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Parys in Springtime: Hazard management and steps towards remediation of the UK’s most polluted acidic mine discharge.
Lookup NU author(s)
Professor Paul Younger
Dr Hugh Potter
Younger PL, Potter HAB
Conference Proceedings (inc. Abstract)
9th International Conference on Acid Rock Drainage (ICARD)
Year of Conference
20-26 May 2012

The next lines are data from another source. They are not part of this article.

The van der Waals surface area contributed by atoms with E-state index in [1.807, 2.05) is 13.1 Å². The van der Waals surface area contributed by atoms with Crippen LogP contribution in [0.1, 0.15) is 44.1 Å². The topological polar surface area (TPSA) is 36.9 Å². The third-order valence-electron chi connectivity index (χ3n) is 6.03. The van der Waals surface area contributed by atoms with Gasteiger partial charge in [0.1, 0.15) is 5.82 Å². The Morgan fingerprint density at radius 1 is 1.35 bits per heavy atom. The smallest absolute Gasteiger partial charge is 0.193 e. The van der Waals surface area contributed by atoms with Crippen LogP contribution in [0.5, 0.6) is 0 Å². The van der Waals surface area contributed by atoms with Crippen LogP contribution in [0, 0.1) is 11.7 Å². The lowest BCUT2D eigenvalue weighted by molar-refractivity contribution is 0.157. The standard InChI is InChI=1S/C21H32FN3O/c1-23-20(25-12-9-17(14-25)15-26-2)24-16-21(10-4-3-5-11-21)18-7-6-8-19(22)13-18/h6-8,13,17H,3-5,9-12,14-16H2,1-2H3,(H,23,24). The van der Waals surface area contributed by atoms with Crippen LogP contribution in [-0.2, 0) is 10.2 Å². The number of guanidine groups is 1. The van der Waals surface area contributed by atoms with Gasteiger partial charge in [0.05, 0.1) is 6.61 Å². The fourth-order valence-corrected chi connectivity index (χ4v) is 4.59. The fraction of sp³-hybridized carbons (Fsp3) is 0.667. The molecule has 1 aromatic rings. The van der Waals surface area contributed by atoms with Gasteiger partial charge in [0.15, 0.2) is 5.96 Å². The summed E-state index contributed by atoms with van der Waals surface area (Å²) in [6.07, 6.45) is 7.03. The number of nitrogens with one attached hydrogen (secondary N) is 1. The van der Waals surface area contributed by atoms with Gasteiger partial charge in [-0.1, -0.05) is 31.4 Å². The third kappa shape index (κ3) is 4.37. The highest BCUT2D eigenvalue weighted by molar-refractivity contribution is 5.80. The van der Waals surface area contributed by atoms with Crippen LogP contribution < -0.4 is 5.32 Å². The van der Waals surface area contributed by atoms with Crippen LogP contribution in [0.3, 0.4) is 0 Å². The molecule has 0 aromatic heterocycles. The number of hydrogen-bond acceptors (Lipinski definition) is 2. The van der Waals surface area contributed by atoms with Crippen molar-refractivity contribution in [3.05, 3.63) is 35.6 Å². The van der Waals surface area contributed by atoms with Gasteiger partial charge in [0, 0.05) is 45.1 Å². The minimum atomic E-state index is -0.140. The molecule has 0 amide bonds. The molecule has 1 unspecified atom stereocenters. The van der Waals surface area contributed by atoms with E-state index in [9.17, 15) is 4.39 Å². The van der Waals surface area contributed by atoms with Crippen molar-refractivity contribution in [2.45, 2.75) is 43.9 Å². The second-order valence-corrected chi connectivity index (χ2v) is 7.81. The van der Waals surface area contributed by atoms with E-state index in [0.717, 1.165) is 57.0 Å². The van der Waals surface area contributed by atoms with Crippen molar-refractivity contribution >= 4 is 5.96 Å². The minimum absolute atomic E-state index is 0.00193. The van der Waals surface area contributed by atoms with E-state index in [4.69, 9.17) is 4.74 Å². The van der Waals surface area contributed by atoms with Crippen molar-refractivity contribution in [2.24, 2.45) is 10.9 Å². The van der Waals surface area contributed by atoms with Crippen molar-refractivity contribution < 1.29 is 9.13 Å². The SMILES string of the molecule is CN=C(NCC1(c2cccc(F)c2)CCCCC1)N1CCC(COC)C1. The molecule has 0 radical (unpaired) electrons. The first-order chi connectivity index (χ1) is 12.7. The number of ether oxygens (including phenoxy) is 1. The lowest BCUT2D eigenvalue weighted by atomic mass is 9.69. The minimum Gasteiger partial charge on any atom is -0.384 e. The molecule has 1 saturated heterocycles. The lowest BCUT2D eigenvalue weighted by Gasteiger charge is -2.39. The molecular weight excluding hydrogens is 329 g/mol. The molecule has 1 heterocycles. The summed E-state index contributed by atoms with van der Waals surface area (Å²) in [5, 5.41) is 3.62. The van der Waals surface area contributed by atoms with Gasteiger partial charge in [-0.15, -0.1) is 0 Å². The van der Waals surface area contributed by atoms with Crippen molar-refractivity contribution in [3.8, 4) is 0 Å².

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Mynydd Parys is a hill on the Isle of Anglesey in North Wales which is riven with old copper mine workings, dating back more than 3500 years. Continued movement of air and water through old workings generates extremely acidic water, though the average flow rate is only about 10 l/s. After the last underground workings closed in the early 20th Century, the interior of one of the adits was fitted with a concrete plug incorporating a valved pipe. Until about 1950, this valve was periodically opened to flush water into ponds filled with scrap metal, where copper was precipitated by the "cementation" process. When these operations ceased, the valve was left closed and the dam forgotten. In the late 1990s it was realised that failure of this dam could cause a devastating flood in the town which had since grown below the mine. A complex multi-stakeholder process was initiated to resolve this hazard. Removal of the dam diverted much flow from a second catchment, so most drainage now flows in a short channel to the sea; the impact on marine life is now being investigated. Pilot treatment trials recommended an HDS lime-dosing operation, for which funding is now being sought.
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